Current Crude Prices Rise Slightly with Positive Economic News

Current crude prices reflect a slight rise, strengthened by positive economic figures from China and against a background of conflict in the Middle East.

The U.S. benchmark for January gained 24 cents to a crude oil price per barrel of $89.15. While in London, the current crude price of Brent increased 39 cents to $111.62 per barrel.

So far it appears that oil prices are starting the new trading week higher, thanks to China’s positive economic data, said analyst Carsten Fritsch of Commerzbank.

During the weekend, Beijing said that the activity in factories increased for the second consecutive month in November. Moreover, recent figures show that the number-two economy of the world is rising from its latest decline.

The official purchasing managers index (PMI) of China reached 50.6. That is higher compared to the 50.2 and 49.8 PMI posted in the months of October and September, respectively. Moreover, that is the highest PMI since it reached 53.3 in the month of April. Any PMI higher than 50 signifies expansion.

Geopolitical conflict in the Middle East is also providing support to the per barrel oil prices, said Fritsch.

Together with Syria, Egypt, Gaza and Iran all act like trouble areas that could instantly flare up to the detriment of the Persian Gulf’s oil production.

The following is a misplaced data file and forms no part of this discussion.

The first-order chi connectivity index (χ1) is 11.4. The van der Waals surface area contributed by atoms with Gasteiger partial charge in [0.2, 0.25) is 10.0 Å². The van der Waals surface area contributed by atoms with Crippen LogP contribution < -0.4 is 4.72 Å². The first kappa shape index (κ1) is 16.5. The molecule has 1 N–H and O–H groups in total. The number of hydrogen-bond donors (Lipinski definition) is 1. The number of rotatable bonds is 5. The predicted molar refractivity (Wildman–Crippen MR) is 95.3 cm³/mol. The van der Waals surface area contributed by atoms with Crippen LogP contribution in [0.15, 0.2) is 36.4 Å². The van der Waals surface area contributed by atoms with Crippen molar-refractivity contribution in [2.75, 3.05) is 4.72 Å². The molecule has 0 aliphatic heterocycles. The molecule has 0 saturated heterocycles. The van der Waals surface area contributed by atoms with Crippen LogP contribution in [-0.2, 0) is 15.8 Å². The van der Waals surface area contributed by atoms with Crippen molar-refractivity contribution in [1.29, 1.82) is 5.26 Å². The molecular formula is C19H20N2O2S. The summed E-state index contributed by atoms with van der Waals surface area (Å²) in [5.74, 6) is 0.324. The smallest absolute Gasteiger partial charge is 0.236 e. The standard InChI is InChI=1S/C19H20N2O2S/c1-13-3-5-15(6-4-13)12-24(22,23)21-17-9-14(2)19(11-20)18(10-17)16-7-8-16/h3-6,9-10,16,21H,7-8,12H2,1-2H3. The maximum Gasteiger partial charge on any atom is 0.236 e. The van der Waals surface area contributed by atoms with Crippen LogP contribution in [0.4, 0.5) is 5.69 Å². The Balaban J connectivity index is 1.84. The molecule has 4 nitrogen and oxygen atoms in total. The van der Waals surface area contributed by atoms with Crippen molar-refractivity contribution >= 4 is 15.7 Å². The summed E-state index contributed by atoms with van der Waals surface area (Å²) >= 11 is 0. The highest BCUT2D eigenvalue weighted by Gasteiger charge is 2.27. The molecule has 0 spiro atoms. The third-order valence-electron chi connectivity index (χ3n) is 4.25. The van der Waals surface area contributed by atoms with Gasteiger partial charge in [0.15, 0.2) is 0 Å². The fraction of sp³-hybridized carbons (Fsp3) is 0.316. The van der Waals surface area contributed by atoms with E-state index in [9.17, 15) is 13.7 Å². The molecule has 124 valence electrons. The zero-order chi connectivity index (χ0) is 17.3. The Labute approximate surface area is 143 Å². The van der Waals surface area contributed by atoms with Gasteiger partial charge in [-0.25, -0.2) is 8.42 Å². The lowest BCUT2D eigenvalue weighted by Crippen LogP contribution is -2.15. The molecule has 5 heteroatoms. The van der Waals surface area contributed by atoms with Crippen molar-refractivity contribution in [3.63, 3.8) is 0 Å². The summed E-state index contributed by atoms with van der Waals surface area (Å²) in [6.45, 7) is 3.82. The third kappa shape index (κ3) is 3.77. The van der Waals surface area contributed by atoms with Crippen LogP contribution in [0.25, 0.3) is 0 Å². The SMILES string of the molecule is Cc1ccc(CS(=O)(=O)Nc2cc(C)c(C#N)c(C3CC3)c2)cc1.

With this condition, the per barrel oil prices should stay well-supported, particularly because financial investors are ever more betting on increasing prices once again.

Recently, Israeli representatives in both Britain and France were asked to explain the country’s latest actions regarding its continuing settlement activities within disputed territory, which the United Nations chief cautioned could remove hopes for peace.

That was the most recent in a set of high-level diplomatic demonstrations over Israel’s new plan to create 3,000 settler homes in the West Bank and East Jerusalem that was just confirmed by an official source. This move was widely considered retaliation for the earlier win of the Palestinians of the position of a non-member observer state in the UN.